TUC has recently announced with the advances in technology, the possibility of a four-day workweek in the UK is likely to happen by 2100.  With this in mind, Instant Offices looks into the top ten countries like Germany, Norway, Sweden and France who are proving that you don’t have to work eight-hour days to be more productive.

Businesses in these countries offer alternative working options that aim to limit interactions with employees after hours, shorten the work week and encourage leave to be taken, and workers generally report higher levels of overall happiness and engagement.

Countries that work the least hours:

Average hours worked weekly
National Holidays in 2017
Annual leave in 2017
1.     Germany
2.     Netherlands
3.     Norway
4.     Denmark
5.     France
6.     Luxembourg
7.     Belgium
8.     Switzerland
9.     Sweden
10.   Austria


With UK workers believing that over 36% of their time spent at work is unproductive, we look at what countries around the world are doing to encourage employee engagement and overall happiness.

Research points to the fact that employers reportedly find it easier to attract top talent with flexible working options and a better work-life balance. UK employees voted flexible working a favoured benefit, with 35% listing it as their top one.

Data shows that Germany works the shortest hours with a weekly average of 26.37 hours.  Netherlands and Norway work the second and third shortest hours, working just 1% less than Germany respectively. What’s more, Germans can request a reduction in their hours if they work for a company with fewer than 15 employees.

In Sweden, the introduction of six-hour work days was established to motivate employees to work smarter at work while having more time to spend at home. Sweden and Germany are not the only countries that believe the 8-hour work day isn’t as productive as some think.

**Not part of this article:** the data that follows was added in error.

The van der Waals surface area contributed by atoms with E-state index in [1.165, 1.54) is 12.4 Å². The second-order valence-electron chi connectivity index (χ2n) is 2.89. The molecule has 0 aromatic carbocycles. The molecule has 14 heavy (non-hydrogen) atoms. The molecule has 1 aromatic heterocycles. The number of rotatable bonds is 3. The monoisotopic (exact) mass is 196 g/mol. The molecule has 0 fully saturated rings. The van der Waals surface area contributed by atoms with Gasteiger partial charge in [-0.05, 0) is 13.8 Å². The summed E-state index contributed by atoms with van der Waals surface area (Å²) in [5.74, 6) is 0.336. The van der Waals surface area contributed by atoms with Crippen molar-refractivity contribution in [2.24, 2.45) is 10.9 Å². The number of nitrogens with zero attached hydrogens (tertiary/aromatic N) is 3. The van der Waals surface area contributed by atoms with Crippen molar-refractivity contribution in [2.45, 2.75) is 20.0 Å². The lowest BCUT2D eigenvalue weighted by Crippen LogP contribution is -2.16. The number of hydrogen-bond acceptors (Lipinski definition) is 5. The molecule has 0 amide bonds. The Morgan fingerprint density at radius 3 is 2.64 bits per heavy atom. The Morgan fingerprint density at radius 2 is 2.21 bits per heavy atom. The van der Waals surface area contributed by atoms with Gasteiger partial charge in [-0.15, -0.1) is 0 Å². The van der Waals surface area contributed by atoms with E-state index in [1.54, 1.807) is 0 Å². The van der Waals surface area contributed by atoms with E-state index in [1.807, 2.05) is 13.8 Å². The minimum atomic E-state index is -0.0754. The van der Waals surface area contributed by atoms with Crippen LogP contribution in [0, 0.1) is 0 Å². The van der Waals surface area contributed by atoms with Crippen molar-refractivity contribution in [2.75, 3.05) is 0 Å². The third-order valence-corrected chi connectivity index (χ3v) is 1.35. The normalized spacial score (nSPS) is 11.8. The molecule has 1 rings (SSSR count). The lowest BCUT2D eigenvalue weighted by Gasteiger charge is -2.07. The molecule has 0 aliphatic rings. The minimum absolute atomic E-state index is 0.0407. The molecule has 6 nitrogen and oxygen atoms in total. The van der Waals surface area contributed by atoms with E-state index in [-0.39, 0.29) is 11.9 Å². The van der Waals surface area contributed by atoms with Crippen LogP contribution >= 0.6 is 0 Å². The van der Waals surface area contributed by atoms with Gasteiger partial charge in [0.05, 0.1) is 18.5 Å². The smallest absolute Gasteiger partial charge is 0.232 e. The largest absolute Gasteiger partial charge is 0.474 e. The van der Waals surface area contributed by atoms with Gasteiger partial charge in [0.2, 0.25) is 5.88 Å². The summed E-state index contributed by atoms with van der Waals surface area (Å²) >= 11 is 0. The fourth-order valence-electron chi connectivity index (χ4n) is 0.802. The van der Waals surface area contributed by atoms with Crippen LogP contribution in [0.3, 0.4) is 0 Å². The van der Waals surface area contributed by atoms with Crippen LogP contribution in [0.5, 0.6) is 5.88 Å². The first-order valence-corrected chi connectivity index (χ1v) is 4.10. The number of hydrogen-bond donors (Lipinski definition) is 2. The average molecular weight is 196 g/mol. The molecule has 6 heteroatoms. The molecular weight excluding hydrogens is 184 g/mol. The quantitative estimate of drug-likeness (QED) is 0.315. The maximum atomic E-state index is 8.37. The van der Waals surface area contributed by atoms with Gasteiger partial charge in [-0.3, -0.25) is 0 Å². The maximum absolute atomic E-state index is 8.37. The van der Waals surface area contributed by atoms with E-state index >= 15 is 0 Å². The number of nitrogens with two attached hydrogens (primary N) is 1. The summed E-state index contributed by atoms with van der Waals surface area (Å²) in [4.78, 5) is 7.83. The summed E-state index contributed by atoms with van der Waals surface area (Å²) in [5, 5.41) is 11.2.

As we already know, Germans have the highest amount of annual leave with a whopping 30 days off annually. In Norway, it’s 21 days each year, and in Denmark, the average paid vacation allowance is five weeks. The Danish consider family highly important, so finding a balance for work and home is easy – they have the right to five weeks of holiday a year, of which three weeks can be taken consecutively during the school vacation periods to encourage time with children.

The UK is committed to transforming the modern workplace, and through several benefits and options for employees, the UK labour market has introduced some of the most diverse working patterns in Europe. After 26 weeks of regular employment with a company, workers in the UK can request flexible working options, including anything from job sharing and shift work to part-time work or even working from home. In Germany, flexitime is a popular working arrangement in larger organisations and is agreed between the company and the employee at their discretion.

A French employee’s time spent working can be broken up with a generous lunch break that can last 2 hours, and some smaller businesses tend to close for lunch so employees can spend time with their families. Germans follow similar suit, often having full, sit-down lunches with colleagues, with a lunch beer, not something that’s frowned upon.

Labour ministries in Germany have banned managers from calling or emailing staff after work hours, except in an emergency, enforcing the idea that employees leave work at work when they go home. France followed similar suit when the country passed a law which requires companies with 50 or more employees to establish hours when staff will not send or respond to emails.

In France, overtime is not generally part of the working culture – taking work home to do in the evenings or over the weekend is not common practice for regular employees; however, senior staff are more likely to put in overtime. Regulations like these ensure that employees are fairly paid for work and prevent burnout by protecting private time.

Through strict paid leave programs, like compulsory vacation time, maternal and paternal paid leave, countries like Norway, Sweden, France, and Germany take a firm stand when it comes to preventing worker burnout. With the rise of family-friendly workplaces, the reduction of hours spent at the office and different ways of working being encouraged, a new culture is emerging that challenges the traditional 9 – 5.